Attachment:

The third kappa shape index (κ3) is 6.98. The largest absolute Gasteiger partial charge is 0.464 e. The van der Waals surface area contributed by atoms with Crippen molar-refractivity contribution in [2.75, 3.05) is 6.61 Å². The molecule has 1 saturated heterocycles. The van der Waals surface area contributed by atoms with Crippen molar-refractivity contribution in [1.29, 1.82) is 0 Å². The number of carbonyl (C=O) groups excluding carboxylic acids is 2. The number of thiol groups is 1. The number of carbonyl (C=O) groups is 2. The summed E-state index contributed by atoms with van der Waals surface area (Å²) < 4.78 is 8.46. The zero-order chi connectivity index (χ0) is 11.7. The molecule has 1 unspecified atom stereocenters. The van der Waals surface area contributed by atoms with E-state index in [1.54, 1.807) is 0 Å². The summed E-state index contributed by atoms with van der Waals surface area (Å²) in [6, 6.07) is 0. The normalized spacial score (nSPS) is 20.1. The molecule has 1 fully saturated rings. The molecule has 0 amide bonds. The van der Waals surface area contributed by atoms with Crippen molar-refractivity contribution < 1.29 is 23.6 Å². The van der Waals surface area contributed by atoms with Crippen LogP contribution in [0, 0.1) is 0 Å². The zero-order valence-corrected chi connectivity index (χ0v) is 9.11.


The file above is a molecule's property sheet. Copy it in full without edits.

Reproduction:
The third kappa shape index (κ3) is 6.98. The largest absolute Gasteiger partial charge is 0.464 e. The van der Waals surface area contributed by atoms with Crippen molar-refractivity contribution in [2.75, 3.05) is 6.61 Å². The molecule has 1 saturated heterocycles. The van der Waals surface area contributed by atoms with Crippen molar-refractivity contribution in [1.29, 1.82) is 0 Å². The number of carbonyl (C=O) groups excluding carboxylic acids is 2. The number of thiol groups is 1. The number of carbonyl (C=O) groups is 2. The summed E-state index contributed by atoms with van der Waals surface area (Å²) < 4.78 is 8.46. The zero-order chi connectivity index (χ0) is 11.7. The molecule has 1 unspecified atom stereocenters. The van der Waals surface area contributed by atoms with E-state index in [1.54, 1.807) is 0 Å². The summed E-state index contributed by atoms with van der Waals surface area (Å²) in [6, 6.07) is 0. The normalized spacial score (nSPS) is 20.1. The molecule has 1 fully saturated rings. The molecule has 0 amide bonds. The van der Waals surface area contributed by atoms with Crippen molar-refractivity contribution < 1.29 is 23.6 Å². The van der Waals surface area contributed by atoms with Crippen LogP contribution in [0, 0.1) is 0 Å². The zero-order valence-corrected chi connectivity index (χ0v) is 9.11.